Friday, July 25, 2014

Happy Friday!

Shuckers reopened yesterday.  Let me clarify that


I'm thrilled.  You're probably thrilled.  The hundreds of people there last night for the opening certainly looked thrilled.  The paying customers below were pretty happy.  

 Shuckers has long been a landmark in North Bay Village, a testament that a well run business can prosper.   It's more than a bar and a grill.  With its views of the bay, lovely outdoor decks and casual vibe, it's a weeknight trip to the Keys.   

Last night was cheerful chaos.  A line out the door, every table jammed and the bar three people deep.  It was so good to see.  

Shuckers did a preview the day before with two small gatherings.  From 4 - 6 they invited the mayor and administration.  The mayor in turn invited her friends and supporters to the buffet and bar, The Schnorrers Ball  and I imagine it was fun and did not exceed $24.99.  Here's a picture of the Mayor's  private event. 
Of course it's under $25

It's nice to see that there are no hard feelings on Shuckers' part about how the mayor and administration responded after the deck collapse   (Click here for those details) but it's probably best that they were brought in privately as dealing with the public is stressful on our delicate officials..

Head over this upcoming week.  We can once again sit, meet friends, look out over the bay and just be in North Bay Village.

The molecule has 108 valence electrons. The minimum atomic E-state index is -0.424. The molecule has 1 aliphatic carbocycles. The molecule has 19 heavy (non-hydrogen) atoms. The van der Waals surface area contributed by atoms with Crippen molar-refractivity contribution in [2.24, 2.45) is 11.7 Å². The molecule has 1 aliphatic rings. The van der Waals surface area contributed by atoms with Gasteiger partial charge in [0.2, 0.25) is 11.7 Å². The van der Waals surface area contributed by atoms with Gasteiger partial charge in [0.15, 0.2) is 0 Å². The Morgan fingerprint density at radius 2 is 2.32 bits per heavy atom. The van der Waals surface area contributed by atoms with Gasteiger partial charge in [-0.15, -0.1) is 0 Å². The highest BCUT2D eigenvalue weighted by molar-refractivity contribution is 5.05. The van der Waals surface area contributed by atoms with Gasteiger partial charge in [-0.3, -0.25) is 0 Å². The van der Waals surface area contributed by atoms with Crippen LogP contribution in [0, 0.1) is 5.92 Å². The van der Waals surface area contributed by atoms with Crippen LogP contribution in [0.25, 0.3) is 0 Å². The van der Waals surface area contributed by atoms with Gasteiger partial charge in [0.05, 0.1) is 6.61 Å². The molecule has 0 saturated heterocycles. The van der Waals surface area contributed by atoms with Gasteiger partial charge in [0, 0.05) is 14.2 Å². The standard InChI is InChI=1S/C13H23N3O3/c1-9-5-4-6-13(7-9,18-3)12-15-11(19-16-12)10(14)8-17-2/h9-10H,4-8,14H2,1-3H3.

Kevin Vericker
July 25, 2014

Wednesday, July 23, 2014

Shuckers to reopen Thursday July 24 at Noon

I have about 2000 words on Shuckers I could write but let's leave it with this.  Yeah!  We've missed it, we need it and SHUCKERS is back.   

Kevin Vericker
July 23, 2014

Monday, July 21, 2014

The Straw Budget

Let's begin with what the commission considers good news.  The recovery from the housing crisis has led to more tax revenue if the tax rate stays the same.  About $466,854, a 12% increase to the general fund.  Although our millage rate will stay at 5.4740, the increased property assessments mean an across the board raise for everyone, for the 15% of the residential properties that are homestead protected and a sharper increase for the 85% of non-homestead (rental) properties.  There was no discussion of moving the rates back to the previous millage rate and giving the owners some relief after we suffered a 22.6% tax hike for this year, the highest in the county by 9 points.  (Source:  Florida Department of Revenue